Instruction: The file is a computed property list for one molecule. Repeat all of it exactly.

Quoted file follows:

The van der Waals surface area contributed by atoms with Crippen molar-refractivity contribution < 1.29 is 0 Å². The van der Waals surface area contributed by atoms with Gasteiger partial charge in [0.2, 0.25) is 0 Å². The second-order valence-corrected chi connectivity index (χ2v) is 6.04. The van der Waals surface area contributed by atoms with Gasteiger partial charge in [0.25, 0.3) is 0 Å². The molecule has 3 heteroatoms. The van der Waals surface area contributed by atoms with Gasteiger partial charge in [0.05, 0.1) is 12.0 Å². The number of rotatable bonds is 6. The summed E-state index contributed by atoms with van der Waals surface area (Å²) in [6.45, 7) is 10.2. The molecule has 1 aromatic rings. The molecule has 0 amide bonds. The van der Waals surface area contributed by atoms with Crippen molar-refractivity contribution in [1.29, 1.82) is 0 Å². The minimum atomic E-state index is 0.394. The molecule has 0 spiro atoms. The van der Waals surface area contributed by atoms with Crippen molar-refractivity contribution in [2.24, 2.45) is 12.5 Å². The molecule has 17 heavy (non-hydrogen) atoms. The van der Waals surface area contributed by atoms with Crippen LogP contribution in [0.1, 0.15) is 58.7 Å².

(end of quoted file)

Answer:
The van der Waals surface area contributed by atoms with Crippen molar-refractivity contribution < 1.29 is 0 Å². The van der Waals surface area contributed by atoms with Gasteiger partial charge in [0.2, 0.25) is 0 Å². The second-order valence-corrected chi connectivity index (χ2v) is 6.04. The van der Waals surface area contributed by atoms with Gasteiger partial charge in [0.25, 0.3) is 0 Å². The molecule has 3 heteroatoms. The van der Waals surface area contributed by atoms with Gasteiger partial charge in [0.05, 0.1) is 12.0 Å². The number of rotatable bonds is 6. The summed E-state index contributed by atoms with van der Waals surface area (Å²) in [6.45, 7) is 10.2. The molecule has 1 aromatic rings. The molecule has 0 amide bonds. The van der Waals surface area contributed by atoms with Crippen molar-refractivity contribution in [1.29, 1.82) is 0 Å². The minimum atomic E-state index is 0.394. The molecule has 0 spiro atoms. The van der Waals surface area contributed by atoms with Crippen molar-refractivity contribution in [2.24, 2.45) is 12.5 Å². The molecule has 17 heavy (non-hydrogen) atoms. The van der Waals surface area contributed by atoms with Crippen LogP contribution in [0.1, 0.15) is 58.7 Å².